Congressmen Charlie Stenholm (D-Texas) and Randy Neugebauer (R-Texas) expressed mostly opposing sentiments on the Bush Administration's recently proposed 2005 budget, which tops $2.4 trillion.

Both expressed concern over probable cuts in agricultural spending and supported increased fiscal responsibility but apparently agree on little else. Following Texas' recent re-districting plan, Neugebauer and Stenholm will vie for the same congressional seat in November elections. Expressing differences regarding the proposed budget could be one of the first volleys in what many consider will be an extremely close election.

“I am very concerned with the proposed reductions in agriculture spending and will follow this very closely throughout the budget process,” Neugebauer said. “While there are increases for food safety programs, that should not come by breaking the promises made in the Farm Bill and conservation programs that will help West Texas deal with its growing water shortages.”

Stenholm expressed “disappointment and concern” for the proposed budget for fiscal year 2005 while Neugebauer praised Bush for his intent “to cut the federal deficit in half over the next five years.

“I fully support that goal, and believe that through continued economic growth and Congress bringing its spending problem under control, that critical goal can be achieved and our children and grandchildren can have a better future.”

Neugebauer also commended President Bush for his commitment to fund the fight against terrorism. “I believe the President's proposed budget sets clear priorities for our nation that he and I share — winning the war on terrorism, improving our homeland security and continuing the economic recovery that his policies helped make a reality,” he said.“Our servicemen and women deserve increased support … and this budget provides that extra help. Congress must now work to maintain those three priorities, but make it more of a priority to reduce the deficit.”

Stenholm agrees that defense support is vital but questions why increased funding for Iraq and Afghanistan is not included in Bush's budget.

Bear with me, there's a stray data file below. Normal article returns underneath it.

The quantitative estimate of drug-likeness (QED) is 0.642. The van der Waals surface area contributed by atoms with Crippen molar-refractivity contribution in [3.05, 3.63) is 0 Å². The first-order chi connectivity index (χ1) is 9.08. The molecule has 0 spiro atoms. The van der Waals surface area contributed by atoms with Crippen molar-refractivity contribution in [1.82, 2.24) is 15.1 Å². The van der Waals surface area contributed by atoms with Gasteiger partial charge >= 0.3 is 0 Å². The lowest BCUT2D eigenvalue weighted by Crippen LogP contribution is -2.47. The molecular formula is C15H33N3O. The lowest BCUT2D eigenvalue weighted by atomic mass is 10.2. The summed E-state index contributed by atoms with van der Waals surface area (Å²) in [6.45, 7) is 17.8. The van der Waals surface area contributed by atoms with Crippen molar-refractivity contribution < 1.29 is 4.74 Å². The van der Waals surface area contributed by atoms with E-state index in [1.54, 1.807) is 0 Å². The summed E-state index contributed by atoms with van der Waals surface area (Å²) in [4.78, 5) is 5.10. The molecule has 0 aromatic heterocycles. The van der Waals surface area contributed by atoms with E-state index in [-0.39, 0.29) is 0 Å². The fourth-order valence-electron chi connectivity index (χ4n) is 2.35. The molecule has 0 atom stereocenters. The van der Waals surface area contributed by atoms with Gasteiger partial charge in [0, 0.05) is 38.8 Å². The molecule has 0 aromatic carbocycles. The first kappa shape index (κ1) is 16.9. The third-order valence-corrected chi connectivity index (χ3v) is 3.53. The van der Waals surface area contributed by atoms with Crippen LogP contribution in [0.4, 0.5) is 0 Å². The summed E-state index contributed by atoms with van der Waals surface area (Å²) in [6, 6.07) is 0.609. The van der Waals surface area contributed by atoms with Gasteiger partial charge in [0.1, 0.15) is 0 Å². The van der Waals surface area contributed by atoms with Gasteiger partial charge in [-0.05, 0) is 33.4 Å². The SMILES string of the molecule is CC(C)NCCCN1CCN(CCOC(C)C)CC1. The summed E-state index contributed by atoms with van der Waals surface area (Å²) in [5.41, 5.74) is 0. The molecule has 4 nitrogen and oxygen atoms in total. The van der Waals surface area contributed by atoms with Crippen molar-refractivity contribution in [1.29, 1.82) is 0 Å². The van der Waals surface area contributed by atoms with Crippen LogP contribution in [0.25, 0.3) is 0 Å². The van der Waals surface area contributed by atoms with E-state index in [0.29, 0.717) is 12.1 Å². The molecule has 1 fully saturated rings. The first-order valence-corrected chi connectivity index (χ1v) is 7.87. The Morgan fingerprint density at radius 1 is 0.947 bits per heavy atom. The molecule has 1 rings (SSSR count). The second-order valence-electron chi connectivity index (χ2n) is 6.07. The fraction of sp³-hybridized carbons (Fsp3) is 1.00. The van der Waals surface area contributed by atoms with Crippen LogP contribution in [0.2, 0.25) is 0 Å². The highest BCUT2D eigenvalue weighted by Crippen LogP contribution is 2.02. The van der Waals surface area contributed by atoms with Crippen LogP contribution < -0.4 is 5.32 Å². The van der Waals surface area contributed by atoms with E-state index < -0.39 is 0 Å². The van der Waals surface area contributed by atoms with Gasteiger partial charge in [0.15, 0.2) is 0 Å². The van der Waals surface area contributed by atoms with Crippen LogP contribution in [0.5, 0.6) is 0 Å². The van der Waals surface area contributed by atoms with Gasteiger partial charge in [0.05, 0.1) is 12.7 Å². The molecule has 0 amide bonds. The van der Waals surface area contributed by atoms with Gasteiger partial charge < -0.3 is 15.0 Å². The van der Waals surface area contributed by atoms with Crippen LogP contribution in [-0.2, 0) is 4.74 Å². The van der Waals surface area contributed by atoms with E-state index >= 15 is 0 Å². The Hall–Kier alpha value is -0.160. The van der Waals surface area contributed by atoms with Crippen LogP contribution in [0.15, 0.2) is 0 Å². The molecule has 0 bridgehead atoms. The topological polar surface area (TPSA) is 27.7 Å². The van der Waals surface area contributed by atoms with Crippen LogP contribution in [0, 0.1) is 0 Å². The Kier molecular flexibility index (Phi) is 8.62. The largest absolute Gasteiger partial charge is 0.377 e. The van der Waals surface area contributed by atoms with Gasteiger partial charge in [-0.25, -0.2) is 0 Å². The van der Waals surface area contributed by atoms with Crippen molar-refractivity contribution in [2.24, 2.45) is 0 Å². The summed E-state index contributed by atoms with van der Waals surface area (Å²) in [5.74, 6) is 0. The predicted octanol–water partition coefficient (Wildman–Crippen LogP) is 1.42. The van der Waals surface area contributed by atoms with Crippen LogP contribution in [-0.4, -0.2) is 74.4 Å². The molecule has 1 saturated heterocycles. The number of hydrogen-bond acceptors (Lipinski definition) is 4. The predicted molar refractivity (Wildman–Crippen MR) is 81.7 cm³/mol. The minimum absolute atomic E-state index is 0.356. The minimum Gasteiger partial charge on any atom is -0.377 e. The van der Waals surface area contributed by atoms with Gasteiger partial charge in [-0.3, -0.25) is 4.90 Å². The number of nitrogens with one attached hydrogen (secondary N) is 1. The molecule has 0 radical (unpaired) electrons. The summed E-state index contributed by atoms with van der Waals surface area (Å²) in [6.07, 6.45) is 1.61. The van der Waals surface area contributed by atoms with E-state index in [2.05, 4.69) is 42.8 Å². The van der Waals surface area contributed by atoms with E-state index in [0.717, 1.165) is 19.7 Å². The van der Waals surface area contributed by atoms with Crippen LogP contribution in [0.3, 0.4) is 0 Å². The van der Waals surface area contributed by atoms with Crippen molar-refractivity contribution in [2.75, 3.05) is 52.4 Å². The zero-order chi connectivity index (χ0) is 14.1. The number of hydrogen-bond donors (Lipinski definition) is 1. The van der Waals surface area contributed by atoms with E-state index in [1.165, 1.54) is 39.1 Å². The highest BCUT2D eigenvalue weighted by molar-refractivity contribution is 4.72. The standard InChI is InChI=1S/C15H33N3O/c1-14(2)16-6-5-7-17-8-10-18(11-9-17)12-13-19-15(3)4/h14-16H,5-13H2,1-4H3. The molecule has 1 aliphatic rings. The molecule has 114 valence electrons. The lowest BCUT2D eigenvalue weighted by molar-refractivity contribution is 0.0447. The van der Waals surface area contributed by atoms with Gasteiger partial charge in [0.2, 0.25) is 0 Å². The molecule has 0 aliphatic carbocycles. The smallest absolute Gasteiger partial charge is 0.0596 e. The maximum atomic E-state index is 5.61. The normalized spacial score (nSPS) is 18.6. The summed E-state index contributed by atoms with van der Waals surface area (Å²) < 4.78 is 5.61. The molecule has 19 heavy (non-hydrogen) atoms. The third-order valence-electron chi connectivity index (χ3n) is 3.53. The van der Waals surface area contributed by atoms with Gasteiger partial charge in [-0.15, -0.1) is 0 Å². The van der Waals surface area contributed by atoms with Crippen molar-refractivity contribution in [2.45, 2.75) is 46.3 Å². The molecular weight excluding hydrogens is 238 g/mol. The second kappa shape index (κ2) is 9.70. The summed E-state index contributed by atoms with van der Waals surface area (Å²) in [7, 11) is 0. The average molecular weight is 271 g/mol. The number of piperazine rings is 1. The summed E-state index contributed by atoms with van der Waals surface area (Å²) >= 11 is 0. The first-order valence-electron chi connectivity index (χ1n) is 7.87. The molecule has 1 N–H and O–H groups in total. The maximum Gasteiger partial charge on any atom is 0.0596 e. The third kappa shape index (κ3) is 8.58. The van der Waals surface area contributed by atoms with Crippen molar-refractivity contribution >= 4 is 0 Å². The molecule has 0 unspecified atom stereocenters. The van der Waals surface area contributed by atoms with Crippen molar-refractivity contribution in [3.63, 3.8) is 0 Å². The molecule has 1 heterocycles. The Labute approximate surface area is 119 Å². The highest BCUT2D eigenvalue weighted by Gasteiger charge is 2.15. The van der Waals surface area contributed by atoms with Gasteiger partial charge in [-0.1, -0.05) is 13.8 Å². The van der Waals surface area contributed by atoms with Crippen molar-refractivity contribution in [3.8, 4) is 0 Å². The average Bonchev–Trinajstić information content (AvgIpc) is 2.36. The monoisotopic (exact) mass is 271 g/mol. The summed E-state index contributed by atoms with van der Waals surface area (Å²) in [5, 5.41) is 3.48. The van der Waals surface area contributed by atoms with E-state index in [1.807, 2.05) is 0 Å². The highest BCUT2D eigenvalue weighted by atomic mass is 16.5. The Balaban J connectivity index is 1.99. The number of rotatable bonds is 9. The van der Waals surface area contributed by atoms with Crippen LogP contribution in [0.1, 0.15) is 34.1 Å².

“The budget fails to include any spending for troops in Iraq and Afghanistan,” he said. “We should make it clear to the troops stationed overseas on 12-month rotations that we will provide the resources they need rather than play games with the budget.”

Stenholm agrees that Congress must clamp down on a deficit that is rapidly spiraling out of control.

“Our nation is being threatened with an economic perfect storm consisting of record deficits largely financed by foreign investors, large and growing trade deficits, and the approaching retirement of the baby boom generation,” Stenholm said. “Unfortunately, the President's budget fails to prepare our nation to deal with these economic dangers. His budget leaves our nation with large structural deficits that will be on the rise after the five-year budget window used by OMB.”

Neugebauer quipped that the budget problem “is not mad cow, but too many congressional sacred cows. As a father and small business owner, I had to make tough economic decisions for my family just like most every American family does. Congress should have that same fiscal discipline.”

Stenholm supports increased fiscal discipline from Congress. He said he was pleased with the proposed reinstatement of discretionary spending limits and PAYGO rules but said the proposal did not go far enough.

“I have been a long-time proponent of budget enforcement legislation — the idea that Congress and the President should not make the deficit worse,” he said. “If we are going to restore much needed fiscal discipline to Washington, we must apply budget rules to all legislation that would increase the deficit.”

Estimates indicate that the U.S. deficit could hit $675 billion in fiscal year 2004 and drop only to $543 billion in fiscal year 2005. Stenholm says those two figures represent the largest deficit years in U.S. history. Both figures exclude the Social Security surplus.

Stenholm said the deficit is not likely to shrink much by the end of the decade, running more than $450 billion a year and up to $501 billion in 2009.

Stenholm also mentioned the ballooning national debt, which could exceed $10 trillion in early 2009, as a major concern.

Stenholm also criticized the Bush Administration for glossing over “long-term budget problems by showing only the budget outlook for the next five years. In the second five years, the costs of making the tax cuts permanent and the growing costs of the Medicare prescription drug benefit will again cause rising deficits just as the costs of the baby boom retirement start to hit.

“It is irresponsible to talk about making tax cuts permanent before we deal with our country's pressing budget problems. I will support the President's proposals to restrain spending, but that alone will not get our fiscal house in order.”